Sadly, the film doesn’t go there at all and I’m not sure why, but my mind certainly did. I kept waiting for an answer to whether their union was strictly platonic or otherwise but alas my curiosity was never even remotely satisfied.

Despite this miss (in my opinion anyway), First Cow is a wonderful film rich in human emotion that provides a tale of kindness and connection that lasts until the conclusion. As is the trend in cinema these days, the beginning reveals the ending.

The year is 1820. Otis “Cookie” Figowitz (Magaro) is a lonely cook who has traveled west and joined a group of fur trappers in the Oregon Territory. He aspires to find his fortune in San Francisco, California. The trappers do not treat him particularly well.

One night he meets and saves the life of a Chinese immigrant named King-Lu (Lee) also seeking his fortune in California. They become fast friends and soon begin to collaborate on a successful business, although its longevity is dependent upon the participation of a wealthy British landowner’s prized milking cow unbeknownst to the landowner.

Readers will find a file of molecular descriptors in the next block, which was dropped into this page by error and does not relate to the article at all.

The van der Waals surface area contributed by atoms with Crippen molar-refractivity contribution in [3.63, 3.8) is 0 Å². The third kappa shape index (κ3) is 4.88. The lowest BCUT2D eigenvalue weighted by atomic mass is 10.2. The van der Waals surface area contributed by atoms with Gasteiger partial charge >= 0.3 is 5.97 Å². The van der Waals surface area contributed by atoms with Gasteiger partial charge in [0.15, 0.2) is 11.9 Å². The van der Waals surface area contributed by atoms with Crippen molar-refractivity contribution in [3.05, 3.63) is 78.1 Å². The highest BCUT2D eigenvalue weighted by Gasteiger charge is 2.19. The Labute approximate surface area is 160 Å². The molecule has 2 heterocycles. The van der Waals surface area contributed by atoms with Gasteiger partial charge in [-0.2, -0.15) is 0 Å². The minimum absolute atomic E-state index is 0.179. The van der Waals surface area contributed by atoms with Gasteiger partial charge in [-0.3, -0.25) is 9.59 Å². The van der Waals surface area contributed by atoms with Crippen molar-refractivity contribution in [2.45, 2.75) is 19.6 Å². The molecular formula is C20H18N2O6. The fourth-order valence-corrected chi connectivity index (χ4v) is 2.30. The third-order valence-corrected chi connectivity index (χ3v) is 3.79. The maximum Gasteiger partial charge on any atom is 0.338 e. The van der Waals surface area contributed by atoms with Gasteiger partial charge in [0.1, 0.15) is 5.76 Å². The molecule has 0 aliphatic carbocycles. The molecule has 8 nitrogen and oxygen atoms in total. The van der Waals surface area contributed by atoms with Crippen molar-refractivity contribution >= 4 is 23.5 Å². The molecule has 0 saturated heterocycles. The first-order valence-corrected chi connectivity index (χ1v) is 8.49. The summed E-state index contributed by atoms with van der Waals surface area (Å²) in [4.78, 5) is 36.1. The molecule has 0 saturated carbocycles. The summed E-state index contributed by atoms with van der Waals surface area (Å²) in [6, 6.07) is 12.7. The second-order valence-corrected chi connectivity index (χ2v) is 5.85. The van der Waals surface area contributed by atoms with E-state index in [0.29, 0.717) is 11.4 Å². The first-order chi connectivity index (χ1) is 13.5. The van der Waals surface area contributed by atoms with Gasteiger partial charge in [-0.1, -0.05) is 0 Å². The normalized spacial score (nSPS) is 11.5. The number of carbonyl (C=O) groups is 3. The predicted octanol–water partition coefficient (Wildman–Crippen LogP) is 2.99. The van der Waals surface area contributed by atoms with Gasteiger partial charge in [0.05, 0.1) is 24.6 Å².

As the duo forge a successful and tasty local business their biscuits nearly have the local townspeople eating from Cookie’s and Lu’s hands. A blueberry French clafoutis takes center stage during one scene and deserves description. It is a baked French dessert of fruit, traditionally black cherries, arranged in a buttered dish and covered with a thick flan-like batter. The clafoutis is dusted with powdered sugar and served lukewarm, sometimes with cream.

Yum! I could almost taste it from the screen.

I hate to shatter the otherwise innocent texture of the film and the sweet image of two adult men having an inseparable connection but I simply cannot help myself! As the men lie in a tent together and glance over at each other they nearly have a Brokeback Mountain (2005) moment.